Cheating in college
For the past two weeks, talk of cheating has dominated the world of basketball in the wake of the revelation that an NBA referee is under investigation for fixing games. The question is: could this happen on the college level too?
With many more teams and less financial resources for regulation, college sports have been rife for this type of behavior in the past. In the 1950s the Manhattan District Attorney implicated 32 players from seven NCAA schools in a widespread point shaving scandal in college basketball, with teams ranging from New York’s City College to Kentucky. Boston College saw betting scandals rock its basketball and football programs in the 20th Century, and Toledo’s football program is currently under investigation for suspicious activity during the 2005 season.
There are other examples too, but none on record involve referees. After the Tim Donaghy scandal broke, the several major conferences, including the SEC and ACC, both came out proactively and made public the steps they have been taking to ensure point shaving or other betting doesn’t spread to college sports. Still, it begs the question—what type of cheating, if any, could be going on in college sports without anyone knowing? Will every questionable call from here on out cause suspicion for gambling?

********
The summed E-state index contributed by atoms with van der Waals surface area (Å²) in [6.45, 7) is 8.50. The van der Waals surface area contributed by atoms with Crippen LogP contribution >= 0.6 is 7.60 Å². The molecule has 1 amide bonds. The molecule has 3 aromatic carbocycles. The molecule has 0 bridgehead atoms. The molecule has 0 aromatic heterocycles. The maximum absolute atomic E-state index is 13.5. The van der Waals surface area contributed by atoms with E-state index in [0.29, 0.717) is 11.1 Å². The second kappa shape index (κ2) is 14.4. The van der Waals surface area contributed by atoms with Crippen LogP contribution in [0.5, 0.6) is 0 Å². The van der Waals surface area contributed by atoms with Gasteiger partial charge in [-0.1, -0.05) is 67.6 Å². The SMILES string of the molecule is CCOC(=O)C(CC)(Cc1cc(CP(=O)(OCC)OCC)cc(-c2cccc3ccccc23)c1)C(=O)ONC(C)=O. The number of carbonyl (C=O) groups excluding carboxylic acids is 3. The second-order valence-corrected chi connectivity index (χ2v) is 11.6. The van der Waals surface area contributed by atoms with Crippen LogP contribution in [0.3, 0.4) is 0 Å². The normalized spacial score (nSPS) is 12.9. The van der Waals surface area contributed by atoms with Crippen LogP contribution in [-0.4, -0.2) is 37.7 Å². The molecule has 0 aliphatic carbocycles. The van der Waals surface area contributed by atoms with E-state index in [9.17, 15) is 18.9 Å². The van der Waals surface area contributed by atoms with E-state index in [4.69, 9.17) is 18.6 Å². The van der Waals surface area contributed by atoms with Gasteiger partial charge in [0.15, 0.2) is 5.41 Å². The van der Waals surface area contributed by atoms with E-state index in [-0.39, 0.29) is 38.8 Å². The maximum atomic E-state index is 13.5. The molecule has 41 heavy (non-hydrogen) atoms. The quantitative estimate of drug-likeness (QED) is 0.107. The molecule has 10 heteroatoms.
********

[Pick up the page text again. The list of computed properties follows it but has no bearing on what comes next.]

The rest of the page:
The NCAA has cracked down hard on cheating scandals throughout its history, but the issue is once again at the forefront because of what’s been going on in the NBA. Is the NCAA doing enough to ensure the integrity of its sports, namely the big-time revenue producers basketball and football? Let us know your thoughts.
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